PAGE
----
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Letter to the Editor: Prayers for the Dead at Remembrance Services

Prayers for the Dead at Remembrance Services   Sir, Remembrance Sunday is an important and poignant landmark in our nation’s annual calendar, and a day to reflect, give thanks and pray for peace. We see church and civic life combine in silence and remembrance, as...

Evangelical Theological College of Asia

Evangelical Theological College of Asia Have you ever wondered if there was a sound reformed theological training institution in Asia?  The Evangelical Theological College of Asia is just such a school.  It is located in Singapore and its faculty are mostly from...

Prudence Dailey’s Commentary: Should Women Be Afraid of Men?

Prudence Dailey's Commentary Should Women be Afraid of Men? Recently, someone I used to work with shared on her Facebook page a link to an article from The Times magazine by the feminist writer Caitlin Moran. The substance of Ms Moran’s piece—rhetorically addressed to...

FIEC Updates Its “Values Statement”

FIEC Updates Its “Values Statement” The Fellowship of Independent Evangelical Churches recently updated its “Values Statement.”  It is well-worth your time to read.  There are FIEC affiliated congregations in England, Scotland, and Wales.   1. God-honouring and...

Death of LENORA HAMMOND

Lenora Hammond 1960-2021 Mrs Lenora Hammond, wife of Frontline Fellowship founder Dr Peter Hammond, died on 9 November.  She was six days short of her sixty-first birthday.  Frontline Fellowship is headquartered in Cape Town, South Africa. Mrs Hammond was born into a...

Archbishops’ Appointments Secretary to Retire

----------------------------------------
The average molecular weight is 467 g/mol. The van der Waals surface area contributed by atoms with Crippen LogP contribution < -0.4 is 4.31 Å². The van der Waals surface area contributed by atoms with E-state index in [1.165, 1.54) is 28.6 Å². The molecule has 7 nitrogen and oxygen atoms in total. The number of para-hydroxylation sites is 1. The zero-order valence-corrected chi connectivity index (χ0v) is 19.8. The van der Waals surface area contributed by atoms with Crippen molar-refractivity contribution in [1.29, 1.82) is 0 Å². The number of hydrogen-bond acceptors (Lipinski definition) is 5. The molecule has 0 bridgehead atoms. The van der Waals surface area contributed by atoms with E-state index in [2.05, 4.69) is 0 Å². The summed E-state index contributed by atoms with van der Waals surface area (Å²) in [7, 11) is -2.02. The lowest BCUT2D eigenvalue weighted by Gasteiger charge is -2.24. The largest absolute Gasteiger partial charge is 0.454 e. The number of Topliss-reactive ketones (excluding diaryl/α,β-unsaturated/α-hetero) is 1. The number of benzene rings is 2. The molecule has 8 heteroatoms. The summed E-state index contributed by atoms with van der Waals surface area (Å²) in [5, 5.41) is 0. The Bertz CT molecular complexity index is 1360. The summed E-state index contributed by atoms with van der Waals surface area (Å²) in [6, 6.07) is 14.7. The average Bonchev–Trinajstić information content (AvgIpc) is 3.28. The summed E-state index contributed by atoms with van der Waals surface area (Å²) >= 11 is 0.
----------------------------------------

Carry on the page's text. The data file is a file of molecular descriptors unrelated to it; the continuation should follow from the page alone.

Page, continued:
Archbishops’ Appointments Secretary to Retire “The Archbishops of Canterbury and York have paid tribute to the service of Caroline Boddington, who has announced she will be leaving the National Church Institutions (NCIs) at the end of 2021 after 17 years as the...

Book Review: The Lullingstone Secret

The Lullingstone Secret Jill Masters Wakeman Press, 2021 (ISBN: 9781913133115, 97pp, £5.95) Lullingstone Villa in Kent is a fascinating site to visit whatever one’s awareness of ancient history and is lavishly curated by English Heritage. Since its excavation in the...

Book Review: The Welsh Methodist Society

The Welsh Methodist Society The Early Societies in South-West Wales 1737-1750 Eryn M. White University of Wales Press, 2021 (ISBN: 9781786835796, 350pp, £24.99) In many respects, the church in Britain continues to live off the puttering afterglow of the eighteenth...

Eastern Rite Catholics: What Are They?

Eastern Rite Catholics What Are They? Former Bishop Michael Nazir-Ali’s recent defection to Rome has highlighted earlier efforts of the Roman Catholic Church to bring other ecclesiastical jurisdictions into its orbit.  There are a total of twenty-three which have...

Plaque Commemorating the Martyrdom of William Bamford Unveiled

Plaque Commemorating Martyrdom of William Bamford Unveiled

By Stephen Toms

A plaque has been erected to the memory of William Bamford in the town of Harwich, where he was burned for his Protestant faith on 15th June, 1555.  William Bamford, sometimes called William Butler, was a native of Coggeshall, and was a weaver by trade.  The exact spot where the martyrdom took place is not known but it is thought that it would have been in what was known as the ‘punishment area,’ and the Essex Protestant Council (EPC) therefore arranged for the plaque to be placed on the New Bell Inn, in a street called Outpart Eastward, which is in that area.  

A meeting was organised by the EPC to mark the occasion and this was held on 16th October, the anniversary of the burning of Latimer and Ridley at Oxford.  The plaque was unveiled by the Mayor of Harwich, who, with other councillors, has shown great interest in this cruel burning.  Mr David Butler led the meeting and Mr Charles Scott-Pearson, general secretary of the Protestant Alliance, ably addressed the gathering, preaching from Deuteronomy 8.  The Gospel was clearly presented, the Protestant position plainly emphasised.

There were other inhabitants of Coggeshall tried with William Bamford and these persons were sent to different parts of Essex, witnessing to their belief in the teaching of the Bible, God’s Holy Word, and protesting against the false teaching of Romanism.  One of them was Thomas Osmond  who was burned in nearby

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